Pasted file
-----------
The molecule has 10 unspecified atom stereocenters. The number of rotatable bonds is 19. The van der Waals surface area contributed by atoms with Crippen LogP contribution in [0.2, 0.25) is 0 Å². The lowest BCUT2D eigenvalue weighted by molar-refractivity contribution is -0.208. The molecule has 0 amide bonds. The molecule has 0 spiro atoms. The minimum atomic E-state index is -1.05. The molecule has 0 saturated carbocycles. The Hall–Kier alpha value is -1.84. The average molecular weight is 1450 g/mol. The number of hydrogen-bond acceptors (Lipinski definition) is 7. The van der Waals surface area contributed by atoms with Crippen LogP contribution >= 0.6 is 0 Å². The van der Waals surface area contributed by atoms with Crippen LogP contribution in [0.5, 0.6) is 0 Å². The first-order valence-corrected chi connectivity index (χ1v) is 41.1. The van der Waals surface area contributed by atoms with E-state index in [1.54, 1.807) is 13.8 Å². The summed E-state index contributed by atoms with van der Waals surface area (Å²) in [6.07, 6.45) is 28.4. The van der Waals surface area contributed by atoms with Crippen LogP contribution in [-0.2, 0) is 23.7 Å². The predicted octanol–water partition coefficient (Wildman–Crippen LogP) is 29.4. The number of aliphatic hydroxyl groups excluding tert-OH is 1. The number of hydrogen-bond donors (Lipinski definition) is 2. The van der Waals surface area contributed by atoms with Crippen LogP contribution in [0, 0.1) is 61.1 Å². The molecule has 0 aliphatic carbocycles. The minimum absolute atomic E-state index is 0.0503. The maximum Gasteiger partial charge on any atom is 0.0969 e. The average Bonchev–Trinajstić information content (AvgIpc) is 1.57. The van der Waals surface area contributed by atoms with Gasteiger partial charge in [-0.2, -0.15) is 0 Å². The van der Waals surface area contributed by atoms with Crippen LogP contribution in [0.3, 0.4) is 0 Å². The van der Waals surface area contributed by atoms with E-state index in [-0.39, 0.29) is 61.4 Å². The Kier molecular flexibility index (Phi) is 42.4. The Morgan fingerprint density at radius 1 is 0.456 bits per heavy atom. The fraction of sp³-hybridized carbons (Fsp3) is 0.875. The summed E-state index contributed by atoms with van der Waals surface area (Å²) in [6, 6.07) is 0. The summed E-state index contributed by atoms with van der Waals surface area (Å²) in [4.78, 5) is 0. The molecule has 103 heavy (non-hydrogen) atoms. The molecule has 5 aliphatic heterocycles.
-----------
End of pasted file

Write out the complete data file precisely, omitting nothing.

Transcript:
The molecule has 10 unspecified atom stereocenters. The number of rotatable bonds is 19. The van der Waals surface area contributed by atoms with Crippen LogP contribution in [0.2, 0.25) is 0 Å². The lowest BCUT2D eigenvalue weighted by molar-refractivity contribution is -0.208. The molecule has 0 amide bonds. The molecule has 0 spiro atoms. The minimum atomic E-state index is -1.05. The molecule has 0 saturated carbocycles. The Hall–Kier alpha value is -1.84. The average molecular weight is 1450 g/mol. The number of hydrogen-bond acceptors (Lipinski definition) is 7. The van der Waals surface area contributed by atoms with Crippen LogP contribution >= 0.6 is 0 Å². The van der Waals surface area contributed by atoms with Crippen LogP contribution in [0.5, 0.6) is 0 Å². The first-order valence-corrected chi connectivity index (χ1v) is 41.1. The van der Waals surface area contributed by atoms with E-state index in [1.54, 1.807) is 13.8 Å². The summed E-state index contributed by atoms with van der Waals surface area (Å²) in [6.07, 6.45) is 28.4. The van der Waals surface area contributed by atoms with Crippen LogP contribution in [-0.2, 0) is 23.7 Å². The predicted octanol–water partition coefficient (Wildman–Crippen LogP) is 29.4. The number of aliphatic hydroxyl groups excluding tert-OH is 1. The number of hydrogen-bond donors (Lipinski definition) is 2. The van der Waals surface area contributed by atoms with Crippen LogP contribution in [0, 0.1) is 61.1 Å². The molecule has 0 aliphatic carbocycles. The minimum absolute atomic E-state index is 0.0503. The maximum Gasteiger partial charge on any atom is 0.0969 e. The average Bonchev–Trinajstić information content (AvgIpc) is 1.57. The van der Waals surface area contributed by atoms with Gasteiger partial charge in [-0.2, -0.15) is 0 Å². The van der Waals surface area contributed by atoms with Crippen LogP contribution in [0.3, 0.4) is 0 Å². The van der Waals surface area contributed by atoms with E-state index in [-0.39, 0.29) is 61.4 Å². The Kier molecular flexibility index (Phi) is 42.4. The Morgan fingerprint density at radius 1 is 0.456 bits per heavy atom. The fraction of sp³-hybridized carbons (Fsp3) is 0.875. The summed E-state index contributed by atoms with van der Waals surface area (Å²) in [6, 6.07) is 0. The summed E-state index contributed by atoms with van der Waals surface area (Å²) in [4.78, 5) is 0. The molecule has 103 heavy (non-hydrogen) atoms. The molecule has 5 aliphatic heterocycles.